The New Testament among the Dead Sea Scrolls

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The New Testament among the Dead Sea Scrolls
New Testament books among the Dead Sea Scrolls: 7Q5 identified as a surving fragment of a copy of the Gospel of Mark

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(from the book)

I never had the opportunity to visit an archeological site. I never physically entered the Qumran caves. I have neither seen nor touched the treasures they have so diligently guarded for centuries. But in the last few years, nothing has occupied my thoughts more than the search for the possible traces left by early Christians there.
Sometimes evidence of the past may be huge, majestic, like the Egyptian pyramids. Other times it is all hidden in small fragments. In the latter case it all depends on man’s deductive ability to reveal the truths hidden in the surviving evidence.
The latter is the case with the manuscript fragment called 7Q5 – which stands for relic 5 of cave 7 in the Qumran site.
Many have tried to understand what 7Q5 actually bears witness to. I am sure many have spent sleepless nights trying to understand if it is possible to prove what was the content of the original complete manuscript – I am one of them.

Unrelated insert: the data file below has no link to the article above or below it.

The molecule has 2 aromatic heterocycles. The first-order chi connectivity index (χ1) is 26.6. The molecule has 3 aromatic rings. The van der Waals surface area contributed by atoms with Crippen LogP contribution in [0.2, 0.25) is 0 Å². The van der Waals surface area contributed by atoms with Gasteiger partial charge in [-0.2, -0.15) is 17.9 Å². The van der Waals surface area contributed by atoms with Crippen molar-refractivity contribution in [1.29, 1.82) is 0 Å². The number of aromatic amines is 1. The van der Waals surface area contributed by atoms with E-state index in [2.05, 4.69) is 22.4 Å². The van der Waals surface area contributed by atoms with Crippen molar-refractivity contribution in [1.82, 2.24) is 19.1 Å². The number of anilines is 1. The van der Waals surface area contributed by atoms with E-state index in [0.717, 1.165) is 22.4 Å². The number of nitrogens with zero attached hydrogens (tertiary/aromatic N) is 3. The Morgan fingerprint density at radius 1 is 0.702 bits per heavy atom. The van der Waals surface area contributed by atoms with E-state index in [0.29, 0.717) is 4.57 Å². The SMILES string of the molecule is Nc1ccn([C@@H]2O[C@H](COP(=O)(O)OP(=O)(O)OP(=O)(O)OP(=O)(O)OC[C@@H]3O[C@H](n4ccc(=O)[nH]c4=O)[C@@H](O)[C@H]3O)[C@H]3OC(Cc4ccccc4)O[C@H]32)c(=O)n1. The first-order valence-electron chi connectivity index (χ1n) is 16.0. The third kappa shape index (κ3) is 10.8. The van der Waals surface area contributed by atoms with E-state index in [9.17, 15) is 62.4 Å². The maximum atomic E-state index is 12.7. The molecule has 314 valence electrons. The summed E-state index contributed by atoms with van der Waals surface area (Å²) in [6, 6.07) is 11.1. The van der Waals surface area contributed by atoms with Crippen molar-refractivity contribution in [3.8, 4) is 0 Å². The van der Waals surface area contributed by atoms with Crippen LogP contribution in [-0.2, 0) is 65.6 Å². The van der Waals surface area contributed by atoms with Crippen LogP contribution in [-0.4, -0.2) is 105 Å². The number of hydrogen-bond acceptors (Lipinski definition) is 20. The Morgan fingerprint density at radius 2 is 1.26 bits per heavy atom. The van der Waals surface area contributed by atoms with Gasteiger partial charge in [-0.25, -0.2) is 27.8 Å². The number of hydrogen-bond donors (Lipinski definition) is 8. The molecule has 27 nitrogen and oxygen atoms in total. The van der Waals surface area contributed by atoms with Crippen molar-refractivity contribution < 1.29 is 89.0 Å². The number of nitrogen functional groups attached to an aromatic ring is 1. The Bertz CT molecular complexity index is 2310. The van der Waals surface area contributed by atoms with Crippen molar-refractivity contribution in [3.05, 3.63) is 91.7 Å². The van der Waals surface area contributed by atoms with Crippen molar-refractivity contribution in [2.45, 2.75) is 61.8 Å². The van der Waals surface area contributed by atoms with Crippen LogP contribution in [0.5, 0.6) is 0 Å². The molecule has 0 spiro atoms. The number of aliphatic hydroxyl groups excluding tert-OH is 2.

I felt the need to find answers to the puzzling questions that 7Q5 arises and share them with others.
In the pages that follow you will find my discoveries on 7Q5 and the results of my studies which have literally kept me awake for months – especially during the hot Sicilian summer nights.
My work is far from being perfect. I know I nearly scratched the surface. Yet I think I have collected enough information to give a small but honest contribution to a better knowledge of such a wonderful discovery (that of the caves of Qumran) walking in the footsteps of those who not only had a right to speak, but also felt the urge not to remain in silence.
I am convinced that even the longest journey is made of little, consistent steps forward and that is why I dare leave my modest contribution to this debate and subject.
Perhaps the greatest ambition of a writer is to dream of leaving enough traces of ink on the paper so that the curious people of tomorrow may find them worth enough spending sleepless nights to solve the mystery they hide.